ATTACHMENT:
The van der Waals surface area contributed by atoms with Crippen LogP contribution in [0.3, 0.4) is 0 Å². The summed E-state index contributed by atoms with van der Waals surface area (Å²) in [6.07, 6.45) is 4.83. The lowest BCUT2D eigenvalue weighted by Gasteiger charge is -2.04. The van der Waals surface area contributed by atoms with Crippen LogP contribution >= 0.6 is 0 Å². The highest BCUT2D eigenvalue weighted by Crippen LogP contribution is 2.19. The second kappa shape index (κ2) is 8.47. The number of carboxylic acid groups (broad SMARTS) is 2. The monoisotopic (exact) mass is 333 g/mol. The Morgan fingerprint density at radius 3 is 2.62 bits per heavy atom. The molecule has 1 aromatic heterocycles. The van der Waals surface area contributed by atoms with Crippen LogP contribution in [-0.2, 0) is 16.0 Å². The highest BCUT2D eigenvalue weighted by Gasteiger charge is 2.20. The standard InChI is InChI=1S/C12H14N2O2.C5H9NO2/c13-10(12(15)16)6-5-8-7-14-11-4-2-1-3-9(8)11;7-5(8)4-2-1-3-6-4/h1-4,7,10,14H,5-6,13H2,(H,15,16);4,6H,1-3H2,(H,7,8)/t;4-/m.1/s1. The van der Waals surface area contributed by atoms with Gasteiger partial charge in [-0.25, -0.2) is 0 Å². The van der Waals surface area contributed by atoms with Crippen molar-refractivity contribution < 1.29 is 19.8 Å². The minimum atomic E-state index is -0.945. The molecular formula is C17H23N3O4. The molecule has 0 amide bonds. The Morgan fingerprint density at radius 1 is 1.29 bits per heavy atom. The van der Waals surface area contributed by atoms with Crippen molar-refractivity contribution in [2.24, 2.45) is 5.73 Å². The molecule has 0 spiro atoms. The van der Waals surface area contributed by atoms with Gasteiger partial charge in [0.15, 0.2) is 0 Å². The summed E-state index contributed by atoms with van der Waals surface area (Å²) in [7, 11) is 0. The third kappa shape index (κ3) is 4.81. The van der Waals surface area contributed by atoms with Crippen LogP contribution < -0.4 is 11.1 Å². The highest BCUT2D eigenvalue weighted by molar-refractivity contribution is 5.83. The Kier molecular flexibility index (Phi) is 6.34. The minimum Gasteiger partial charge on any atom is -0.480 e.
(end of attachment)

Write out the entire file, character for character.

The van der Waals surface area contributed by atoms with Crippen LogP contribution in [0.3, 0.4) is 0 Å². The summed E-state index contributed by atoms with van der Waals surface area (Å²) in [6.07, 6.45) is 4.83. The lowest BCUT2D eigenvalue weighted by Gasteiger charge is -2.04. The van der Waals surface area contributed by atoms with Crippen LogP contribution >= 0.6 is 0 Å². The highest BCUT2D eigenvalue weighted by Crippen LogP contribution is 2.19. The second kappa shape index (κ2) is 8.47. The number of carboxylic acid groups (broad SMARTS) is 2. The monoisotopic (exact) mass is 333 g/mol. The Morgan fingerprint density at radius 3 is 2.62 bits per heavy atom. The molecule has 1 aromatic heterocycles. The van der Waals surface area contributed by atoms with Crippen LogP contribution in [-0.2, 0) is 16.0 Å². The highest BCUT2D eigenvalue weighted by Gasteiger charge is 2.20. The standard InChI is InChI=1S/C12H14N2O2.C5H9NO2/c13-10(12(15)16)6-5-8-7-14-11-4-2-1-3-9(8)11;7-5(8)4-2-1-3-6-4/h1-4,7,10,14H,5-6,13H2,(H,15,16);4,6H,1-3H2,(H,7,8)/t;4-/m.1/s1. The van der Waals surface area contributed by atoms with Gasteiger partial charge in [-0.25, -0.2) is 0 Å². The van der Waals surface area contributed by atoms with Crippen molar-refractivity contribution < 1.29 is 19.8 Å². The minimum atomic E-state index is -0.945. The molecular formula is C17H23N3O4. The molecule has 0 amide bonds. The Morgan fingerprint density at radius 1 is 1.29 bits per heavy atom. The van der Waals surface area contributed by atoms with Crippen molar-refractivity contribution in [2.24, 2.45) is 5.73 Å². The molecule has 0 spiro atoms. The van der Waals surface area contributed by atoms with Gasteiger partial charge in [0.15, 0.2) is 0 Å². The summed E-state index contributed by atoms with van der Waals surface area (Å²) in [7, 11) is 0. The third kappa shape index (κ3) is 4.81. The van der Waals surface area contributed by atoms with Crippen LogP contribution < -0.4 is 11.1 Å². The highest BCUT2D eigenvalue weighted by molar-refractivity contribution is 5.83. The Kier molecular flexibility index (Phi) is 6.34. The minimum Gasteiger partial charge on any atom is -0.480 e.